MLB Draft Winners

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Colorado – 11th overall pick Tyler Matzek was the best
high school pitcher in the draft, and outfielder Tim Wheeler and
left-hander Rex Brothers were nice grabs at No. 32 and No. 34,
respectively. Second-round third baseman Nolan Arenado also could have
been picked earlier. The Rockies could have gone cheap in order to free
up more cash for Matsek, who is sure to demand a big bonus, but they
decided to keep adding legitimate prospects. If they get everyone
signed, they’ll again have one of the most talented farm systems in the
league.

Kansas City – The Royals were believed to be considering
catcher Wil Myers at pick No. 12. They instead took Aaron Crow there,
only to find Myers still available when their next turn came up at No.
91. Crow, the Nationals’ first pick last year, is a future third
starter or closer. Fourth-round Chris Dwyer could be a third player to
command a seven-figure bonus.

Texas – 14th overall pick Matthew Purke and 44th
selection Tanner Scheppers were both viewed as top-10 talents by some.
Scheppers, who was drafted by the Pirates last year, fell because of
concerns about his shoulder, but he should be signable after already
sitting out one year after college. Third-rounder Robbie Erlin and
fifth-rounder Ruben Sierra Jr. also could have gone much earlier. The
Rangers probably won’t sign them all, but adding three of the four to
the system would be a nice coup. Unfortunately, the skeptic in me
wonders if Tom Hicks’ team took so many tough signs because the well is
empty and the team didn’t want to pay slot money to players who would
be more eager to take it.

And from the it could have been worse department…

Brody Colvin – Rated Baseball America’s No. 43 prospect,
Colvin, a high school righty, fell all of the way to the seventh round
and pick No. 227. However, once there, he landed with the Phillies, a
team that should be willing to spend after being the last team to make
its first pick Tuesday. Because of the Raul Ibanez signing, the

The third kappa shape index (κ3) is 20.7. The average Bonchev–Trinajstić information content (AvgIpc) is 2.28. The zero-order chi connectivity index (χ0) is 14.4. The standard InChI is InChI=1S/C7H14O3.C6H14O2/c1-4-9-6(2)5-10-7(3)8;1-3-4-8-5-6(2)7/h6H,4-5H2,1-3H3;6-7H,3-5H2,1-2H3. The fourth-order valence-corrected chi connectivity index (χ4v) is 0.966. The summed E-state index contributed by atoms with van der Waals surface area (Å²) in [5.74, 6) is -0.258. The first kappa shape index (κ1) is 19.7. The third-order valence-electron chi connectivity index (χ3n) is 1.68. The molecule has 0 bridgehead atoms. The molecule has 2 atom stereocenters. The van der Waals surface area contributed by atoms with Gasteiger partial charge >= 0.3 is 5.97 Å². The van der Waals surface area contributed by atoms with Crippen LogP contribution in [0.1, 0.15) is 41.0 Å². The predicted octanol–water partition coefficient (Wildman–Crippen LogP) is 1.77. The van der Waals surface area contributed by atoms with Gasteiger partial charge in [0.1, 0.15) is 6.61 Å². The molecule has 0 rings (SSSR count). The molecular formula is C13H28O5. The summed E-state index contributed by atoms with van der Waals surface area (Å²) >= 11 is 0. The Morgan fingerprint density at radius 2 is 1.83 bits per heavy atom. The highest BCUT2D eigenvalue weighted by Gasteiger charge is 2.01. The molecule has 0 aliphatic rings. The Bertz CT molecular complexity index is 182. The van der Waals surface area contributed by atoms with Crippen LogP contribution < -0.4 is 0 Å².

Phillies were without a first-rounder and didn’t draft until pick No.
75.

Kyle Heckathorn (RHP Brewers), Tyler Skaggs (LHP Angels), Kentrail Davis (OF Brewers)
– All three players may have expected to get the call in round one, but
slipping to the supplemental round wasn’t such a bad thing. Unlike true
first- and second-rounders, supplemental picks aren’t protected, so if
these players go unsigned, their teams won’t get bonus picks next year.
That will give the teams more incentive to sign the players.

Evan Longoria: “I just kind of feel sorry for the Rays fan base.”

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The Rays were busy over the weekend, trading starter Jake Odorizzi to the Twins, designating All-Star outfielder Corey Dickerson for assignment, and then picking up C.J. Cron in a deal with the Angels. The Rays saved about $4 million — Odorizzi’s $6.3 million less Cron’s $2.3 million salary — and picked up a prospect. They’re still on the hook for Dickerson’s $5.95 million salary until they can find a trade partner, which seems likely.

Those are some head-scratching moves if you’re a Rays fan or a member of the Rays. Dickerson hit .282/.325/.490 with 27 home runs, 62 RBI, and 84 runs scored in 629 plate appearances last season, part of which resulted in his first trip to the All-Star Game. Designating him for assignment is strictly a financial move, assuming he can be traded. The Rays are currently operating with a payroll below $70 million. This comes just a week and a half after Rays ownership proposed the public footing most of the bill for the club’s new stadium. And the Rays had traded third baseman Evan Longoria — then the face of the franchise — to the Giants earlier this offseason.

Longoria expressed sympathy for Rays fans for having to put up with this. Via Andrew Baggarly, Longoria said of the curious Dickerson move, “I just kind of feel sorry for the Rays fan base. … I’m not going to take too many shots but it’s pretty obvious that guy is a valuable player and didn’t deserve to be DFAd. Corey was our best player last year.”

Longoria isn’t quite on the money there. By WAR, Dickerson ranked fifth among position players on the team, according to Baseball Reference. FanGraphs is also in agreement. Still, it’s indisputable that Dickerson, who turns 29 years old this May, more than pulled his weight. The Rays do not have a surfeit of starting outfielders, so it wasn’t like they were making room for other capable players. Mallex Smith, who put up a .684 OPS in 282 PA last year, is slated to start in left field at the moment. Designating Dickerson for assignment, as well as trading Longoria and Odorizzi, were simply cost-cutting decisions.

The Rays’ M.O. has been part of the problem leading to the current stagnant free agent market (sans Eric Hosmer‘s eight-year deal on Saturday). Teams like the Rays, Phillies, Reds, and Tigers have been explicitly putting out non-competitive teams in order to facilitate a rebuilding process. Longoria is right to express sympathy for Rays fans, who see their favorite team worsening a roster that went 80-82 last year. The Rays haven’t finished at .500 or above since 2013 and doesn’t figure to halt the streak this year.